Practices, Needs and Impediments in the Use of Weather/Climate Information in The Electricity Sector

  • Laurent Dubus
Part of the NATO Science for Peace and Security Series C: Environmental Security book series (NAPSC)


The energy sector is highly dependent on climate conditions, whatever the particular field of activity, the production means, and the time scale. In developed countries, it is probably one of the most important users of Earth observation products and weather and climate forecasts. Extreme events such as heat waves or cold waves, wind storms or floods can of course have dramatic consequences on the production means or the electrical grid of a country. But “normal” day to day weather variations also have an impact on load level and energy production, transport and distribution management, as well as energy prices. In addition to short-term and medium-term management processes, long-term supply planning and production units dimensioning require climate archive data and future climate scenarios. In order to manage the risks associated with weather and climate conditions on all time scales from a few minutes to a century, reliable weather forecasts and climate information — past, present and future — are therefore crucial to reduce the uncertainty in supply and demand forecasts, as well as market dynamics. Examples based on the French electricity sector are presented, and suggested paths of progress are put forward.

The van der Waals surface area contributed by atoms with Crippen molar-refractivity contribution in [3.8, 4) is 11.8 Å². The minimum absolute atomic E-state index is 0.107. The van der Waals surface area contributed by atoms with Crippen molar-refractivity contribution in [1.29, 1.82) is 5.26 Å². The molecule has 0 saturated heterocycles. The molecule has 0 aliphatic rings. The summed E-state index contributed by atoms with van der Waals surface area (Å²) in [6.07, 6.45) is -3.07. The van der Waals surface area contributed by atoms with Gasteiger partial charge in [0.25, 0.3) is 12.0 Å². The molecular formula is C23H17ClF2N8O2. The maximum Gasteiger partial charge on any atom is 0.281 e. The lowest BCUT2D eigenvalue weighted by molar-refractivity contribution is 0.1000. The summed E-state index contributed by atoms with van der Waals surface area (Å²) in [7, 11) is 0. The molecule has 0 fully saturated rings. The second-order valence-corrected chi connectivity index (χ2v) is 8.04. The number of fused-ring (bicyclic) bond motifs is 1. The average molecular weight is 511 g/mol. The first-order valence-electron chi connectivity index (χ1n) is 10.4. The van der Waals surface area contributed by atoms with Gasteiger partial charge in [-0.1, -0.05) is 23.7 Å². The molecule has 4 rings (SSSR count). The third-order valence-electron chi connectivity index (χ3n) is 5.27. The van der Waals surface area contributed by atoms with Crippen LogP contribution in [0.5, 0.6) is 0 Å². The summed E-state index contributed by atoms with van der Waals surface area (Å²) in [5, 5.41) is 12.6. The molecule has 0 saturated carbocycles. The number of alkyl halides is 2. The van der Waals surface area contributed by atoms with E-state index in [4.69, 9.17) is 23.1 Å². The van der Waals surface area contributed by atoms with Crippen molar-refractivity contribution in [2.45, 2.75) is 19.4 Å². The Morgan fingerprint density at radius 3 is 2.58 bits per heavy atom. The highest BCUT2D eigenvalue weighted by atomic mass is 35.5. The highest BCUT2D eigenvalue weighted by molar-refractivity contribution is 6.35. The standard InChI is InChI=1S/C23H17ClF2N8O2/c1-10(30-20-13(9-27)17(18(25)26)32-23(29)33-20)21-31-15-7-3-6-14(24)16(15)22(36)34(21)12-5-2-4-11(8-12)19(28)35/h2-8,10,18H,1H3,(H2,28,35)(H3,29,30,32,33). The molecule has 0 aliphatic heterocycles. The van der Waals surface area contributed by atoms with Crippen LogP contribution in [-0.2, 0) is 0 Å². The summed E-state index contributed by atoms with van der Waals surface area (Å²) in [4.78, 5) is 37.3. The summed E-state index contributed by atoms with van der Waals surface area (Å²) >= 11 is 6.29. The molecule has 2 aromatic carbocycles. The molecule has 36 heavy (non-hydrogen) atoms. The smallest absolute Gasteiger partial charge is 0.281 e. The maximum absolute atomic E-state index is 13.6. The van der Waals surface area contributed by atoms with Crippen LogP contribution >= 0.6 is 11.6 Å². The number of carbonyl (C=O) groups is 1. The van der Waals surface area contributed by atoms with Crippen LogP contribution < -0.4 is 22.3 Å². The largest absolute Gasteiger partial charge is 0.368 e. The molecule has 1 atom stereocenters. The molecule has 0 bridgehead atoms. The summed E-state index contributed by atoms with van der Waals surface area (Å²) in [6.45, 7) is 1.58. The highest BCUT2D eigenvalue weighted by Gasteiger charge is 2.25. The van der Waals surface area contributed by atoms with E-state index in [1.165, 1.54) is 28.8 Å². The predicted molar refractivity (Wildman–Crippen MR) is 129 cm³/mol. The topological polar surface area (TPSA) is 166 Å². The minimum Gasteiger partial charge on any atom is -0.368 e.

Electricity production demand forecast weather climate power system management 


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© Springer Science+Business Media B.V. 2010

Authors and Affiliations

  • Laurent Dubus
    • 1
  1. 1.Fluid Mechanics, Energies and Environment DepartmentApplied Meteorology and Atmospheric Environment Group, 6 Quai WatierFrance

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